Coronavirus

Ohio reports 41,455 new COVID-19 cases, including backlog

The Ohio Department of Health on Friday reported 41,455 new COVID-19 cases in the past 24 hours, which would be far and away an all-time record for new cases in a single day — but the report includes backlogged cases as well, according to the department.

“Due to the high volume of cases being reported during the current COVID-19 surge, the state has been experiencing a backlog in processing positive test results,” reads a notice on the state’s COVID-19 dashboard. “As a result of enhancement to expand the state system’s capacity to process a higher volume of automated lab results, a significant increase in cases will appear on the ‘Current Trends’ dashboard beginning today and for the next several days until the backlog clears.”

The inflated daily total includes 1,739 new cases in the Mahoning Valley: 778 new cases in Mahoning County (for a total of 47,700), 663 in Trumbull (36,959) and 298 in Columbiana (21,198), according to the dashboard.

With the new backlogged cases, Valley counties have reported a combined average of 939 new cases each day this month. There were an average of 434 new cases reported each day in December; 320 cases each day in November; 259 cases each day in October; 295 cases each day in September; and 113 cases each day in August.

The state on Friday surpassed 2.3 million total cases since the beginning of the pandemic and on Jan. 6 surpassed 30,000 deaths.

More than 374,000 Ohioans are presumed to be actively infected as of Friday — more than 3% of the state’s population — up from the most recent low of 69,700 in early November.

The state’s two-week average of new cases per 100,000 people rose on Thursday for the tenth week in a row. The state on Thursday reported an average of 1,884 new cases per 100,000 Ohioans, up from 1,818 the week prior. That’s nearly 19 times the CDC’s threshold for “high” transmission, which is 100 cases per 100,000 people.

Mahoning County reported 1,944 new cases per 100,000 residents, the 18th highest among Ohio’s 88 counties; Trumbull reported 1,649, the 47th highest, and Columbiana reported 1,386, the 68th highest.

The state on Friday reported 541 new COVID-19 deaths since its last mortality report four days prior, including 14 new deaths in Mahoning County, 12 in Trumbull and four in Columbiana. That makes 1,516 new deaths reported statewide so far this month.

There were more than 2,800 new deaths reported statewide in December; about 2,000 deaths in November; more than 2,500 deaths in October; nearly 1,110 deaths in September; and about 380 deaths in August. ODH attributes deaths to the date they occurred, so new death reports are not indicative of their time frame.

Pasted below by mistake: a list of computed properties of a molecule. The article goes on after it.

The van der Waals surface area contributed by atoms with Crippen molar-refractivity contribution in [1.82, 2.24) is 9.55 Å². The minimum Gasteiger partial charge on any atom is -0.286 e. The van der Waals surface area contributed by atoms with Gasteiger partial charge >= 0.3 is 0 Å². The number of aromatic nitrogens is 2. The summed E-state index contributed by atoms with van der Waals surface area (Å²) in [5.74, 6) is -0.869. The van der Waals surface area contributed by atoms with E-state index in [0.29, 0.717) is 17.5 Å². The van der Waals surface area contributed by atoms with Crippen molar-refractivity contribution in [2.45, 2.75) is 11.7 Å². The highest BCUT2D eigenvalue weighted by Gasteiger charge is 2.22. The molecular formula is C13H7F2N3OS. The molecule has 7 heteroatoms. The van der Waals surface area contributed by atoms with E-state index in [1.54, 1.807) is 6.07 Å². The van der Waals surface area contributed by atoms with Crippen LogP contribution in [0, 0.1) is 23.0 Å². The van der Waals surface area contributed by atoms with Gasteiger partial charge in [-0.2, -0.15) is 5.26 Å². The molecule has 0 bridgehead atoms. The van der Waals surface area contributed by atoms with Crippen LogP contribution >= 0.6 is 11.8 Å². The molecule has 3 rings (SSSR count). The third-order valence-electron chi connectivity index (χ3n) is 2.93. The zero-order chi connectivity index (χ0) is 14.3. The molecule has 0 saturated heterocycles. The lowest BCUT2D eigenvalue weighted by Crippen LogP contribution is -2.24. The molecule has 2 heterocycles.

Due to “unprecedented testing levels,” the state has fallen behind on coronavirus testing reporting.

According to the most recent report, the state’s average seven-day rate of positive coronavirus tests increased Monday, Jan. 10 to 29.9%, down slightly from the all-time record high of 30.8% on Jan. 1. Before the recent surge of new cases, the state’s previous all-time high was 23.6% on April 20, 2020, amid COVID-19’s first wave.

Monday’s positivity rate is 23 times higher than the all-time low of 1.3 percent reported in late June. One Valley county’s rate is above the state’s average.

The positivity rate for the two-week period ending Jan. 4 was 32.4% in Trumbull County (up from 24.5% the prior two weeks); 25.9% in Mahoning (up from 18.5%); and 23.3% in Columbiana (up from 16.6%).

There were 472 new COVID-19 hospitalizations and 36 new ICU admissions reported statewide in the past 24 hours, according to ODH.

As of Thursday, 6,488 people were hospitalized in the state for COVID-19, down from 6,607 on Thursday, according to the Ohio Hospital Association. That is 1 in 3 of all patients now in Ohio hospitals. As of Friday, 1,224 patients were in the ICU, down from 1,228 on Thursday.

As of Wednesday, Jan. 12, fully vaccinated people accounted for 3,209 hospitalizations in the state since Jan. 1, 2021, and 761 fully vaccinated people have died. That means breakthrough infections are attributed to 4.5 percent of all COVID-19 deaths reported since the beginning of last year, and 5.6 percent of all hospitalizations.

In the past 24 hours, 8,097 new vaccinations were started in the state. The state on Jan. 2 surpassed 7 million first vaccinations, and 60% of all Ohioans had received at least one dose by Jan. 5.

As of Friday, 6,512,128 vaccine-eligible Ohioans have been fully vaccinated, or 59% of Ohioans age 5 and older. As of Friday, 53.4% of all residents in Mahoning County have completed their vaccinations; 50.7% in Trumbull; and 43.7% in Columbiana.

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